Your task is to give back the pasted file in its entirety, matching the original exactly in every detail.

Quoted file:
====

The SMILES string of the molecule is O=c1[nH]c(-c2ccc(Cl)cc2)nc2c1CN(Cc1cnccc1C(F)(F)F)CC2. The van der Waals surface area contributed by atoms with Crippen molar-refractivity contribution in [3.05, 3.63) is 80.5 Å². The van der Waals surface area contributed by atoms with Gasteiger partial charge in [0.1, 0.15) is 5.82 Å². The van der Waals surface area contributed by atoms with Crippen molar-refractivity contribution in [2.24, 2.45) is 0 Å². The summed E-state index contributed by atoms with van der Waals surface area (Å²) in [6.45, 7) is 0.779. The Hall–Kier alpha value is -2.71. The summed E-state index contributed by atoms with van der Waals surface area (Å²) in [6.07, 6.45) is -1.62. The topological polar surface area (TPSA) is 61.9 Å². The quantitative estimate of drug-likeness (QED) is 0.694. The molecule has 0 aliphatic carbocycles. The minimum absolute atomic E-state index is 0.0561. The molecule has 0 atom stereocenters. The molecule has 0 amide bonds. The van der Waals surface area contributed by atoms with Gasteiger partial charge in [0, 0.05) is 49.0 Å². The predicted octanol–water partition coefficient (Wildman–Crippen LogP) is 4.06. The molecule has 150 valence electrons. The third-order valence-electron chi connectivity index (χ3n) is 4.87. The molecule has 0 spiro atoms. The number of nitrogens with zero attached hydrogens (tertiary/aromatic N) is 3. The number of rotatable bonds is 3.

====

The SMILES string of the molecule is O=c1[nH]c(-c2ccc(Cl)cc2)nc2c1CN(Cc1cnccc1C(F)(F)F)CC2. The van der Waals surface area contributed by atoms with Crippen molar-refractivity contribution in [3.05, 3.63) is 80.5 Å². The van der Waals surface area contributed by atoms with Gasteiger partial charge in [0.1, 0.15) is 5.82 Å². The van der Waals surface area contributed by atoms with Crippen molar-refractivity contribution in [2.24, 2.45) is 0 Å². The summed E-state index contributed by atoms with van der Waals surface area (Å²) in [6.45, 7) is 0.779. The Hall–Kier alpha value is -2.71. The summed E-state index contributed by atoms with van der Waals surface area (Å²) in [6.07, 6.45) is -1.62. The topological polar surface area (TPSA) is 61.9 Å². The quantitative estimate of drug-likeness (QED) is 0.694. The molecule has 0 aliphatic carbocycles. The minimum absolute atomic E-state index is 0.0561. The molecule has 0 atom stereocenters. The molecule has 0 amide bonds. The van der Waals surface area contributed by atoms with Gasteiger partial charge in [0, 0.05) is 49.0 Å². The predicted octanol–water partition coefficient (Wildman–Crippen LogP) is 4.06. The molecule has 150 valence electrons. The third-order valence-electron chi connectivity index (χ3n) is 4.87. The molecule has 0 spiro atoms. The number of nitrogens with zero attached hydrogens (tertiary/aromatic N) is 3. The number of rotatable bonds is 3.